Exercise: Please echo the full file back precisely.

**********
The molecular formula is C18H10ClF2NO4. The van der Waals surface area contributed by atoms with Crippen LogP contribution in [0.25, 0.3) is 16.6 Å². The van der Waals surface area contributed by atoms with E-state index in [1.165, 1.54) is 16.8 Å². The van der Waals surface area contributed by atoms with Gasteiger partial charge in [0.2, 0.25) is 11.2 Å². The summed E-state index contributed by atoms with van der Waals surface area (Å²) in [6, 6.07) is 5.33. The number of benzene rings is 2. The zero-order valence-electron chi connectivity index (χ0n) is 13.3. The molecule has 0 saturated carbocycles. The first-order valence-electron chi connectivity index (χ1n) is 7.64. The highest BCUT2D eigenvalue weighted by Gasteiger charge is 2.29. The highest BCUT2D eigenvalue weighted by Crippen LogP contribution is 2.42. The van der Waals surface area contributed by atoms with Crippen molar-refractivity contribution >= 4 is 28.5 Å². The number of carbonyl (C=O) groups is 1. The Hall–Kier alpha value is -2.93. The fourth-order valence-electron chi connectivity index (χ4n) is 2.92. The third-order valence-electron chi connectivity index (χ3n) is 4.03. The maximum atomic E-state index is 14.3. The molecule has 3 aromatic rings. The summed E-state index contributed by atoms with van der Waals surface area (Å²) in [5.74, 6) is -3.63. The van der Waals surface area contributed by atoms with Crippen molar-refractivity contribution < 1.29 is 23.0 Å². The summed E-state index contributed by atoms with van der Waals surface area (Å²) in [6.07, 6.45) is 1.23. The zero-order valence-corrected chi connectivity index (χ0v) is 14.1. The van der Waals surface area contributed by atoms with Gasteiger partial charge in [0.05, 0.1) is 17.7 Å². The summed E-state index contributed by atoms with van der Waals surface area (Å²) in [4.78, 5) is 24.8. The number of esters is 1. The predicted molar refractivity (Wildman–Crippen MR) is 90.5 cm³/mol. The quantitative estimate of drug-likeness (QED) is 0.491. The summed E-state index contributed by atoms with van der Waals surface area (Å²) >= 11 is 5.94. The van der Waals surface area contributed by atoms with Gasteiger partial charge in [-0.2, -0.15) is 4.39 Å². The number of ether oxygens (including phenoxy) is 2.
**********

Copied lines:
The molecular formula is C18H10ClF2NO4. The van der Waals surface area contributed by atoms with Crippen LogP contribution in [0.25, 0.3) is 16.6 Å². The van der Waals surface area contributed by atoms with E-state index in [1.165, 1.54) is 16.8 Å². The van der Waals surface area contributed by atoms with Gasteiger partial charge in [0.2, 0.25) is 11.2 Å². The summed E-state index contributed by atoms with van der Waals surface area (Å²) in [6, 6.07) is 5.33. The number of benzene rings is 2. The zero-order valence-electron chi connectivity index (χ0n) is 13.3. The molecule has 0 saturated carbocycles. The first-order valence-electron chi connectivity index (χ1n) is 7.64. The highest BCUT2D eigenvalue weighted by Gasteiger charge is 2.29. The highest BCUT2D eigenvalue weighted by Crippen LogP contribution is 2.42. The van der Waals surface area contributed by atoms with Crippen molar-refractivity contribution >= 4 is 28.5 Å². The number of carbonyl (C=O) groups is 1. The Hall–Kier alpha value is -2.93. The fourth-order valence-electron chi connectivity index (χ4n) is 2.92. The third-order valence-electron chi connectivity index (χ3n) is 4.03. The maximum atomic E-state index is 14.3. The molecule has 3 aromatic rings. The summed E-state index contributed by atoms with van der Waals surface area (Å²) in [5.74, 6) is -3.63. The van der Waals surface area contributed by atoms with Crippen molar-refractivity contribution < 1.29 is 23.0 Å². The summed E-state index contributed by atoms with van der Waals surface area (Å²) in [6.07, 6.45) is 1.23. The zero-order valence-corrected chi connectivity index (χ0v) is 14.1. The van der Waals surface area contributed by atoms with Gasteiger partial charge in [0.05, 0.1) is 17.7 Å². The summed E-state index contributed by atoms with van der Waals surface area (Å²) in [4.78, 5) is 24.8. The number of esters is 1. The predicted molar refractivity (Wildman–Crippen MR) is 90.5 cm³/mol. The quantitative estimate of drug-likeness (QED) is 0.491. The summed E-state index contributed by atoms with van der Waals surface area (Å²) >= 11 is 5.94. The van der Waals surface area contributed by atoms with Gasteiger partial charge in [-0.2, -0.15) is 4.39 Å². The number of ether oxygens (including phenoxy) is 2.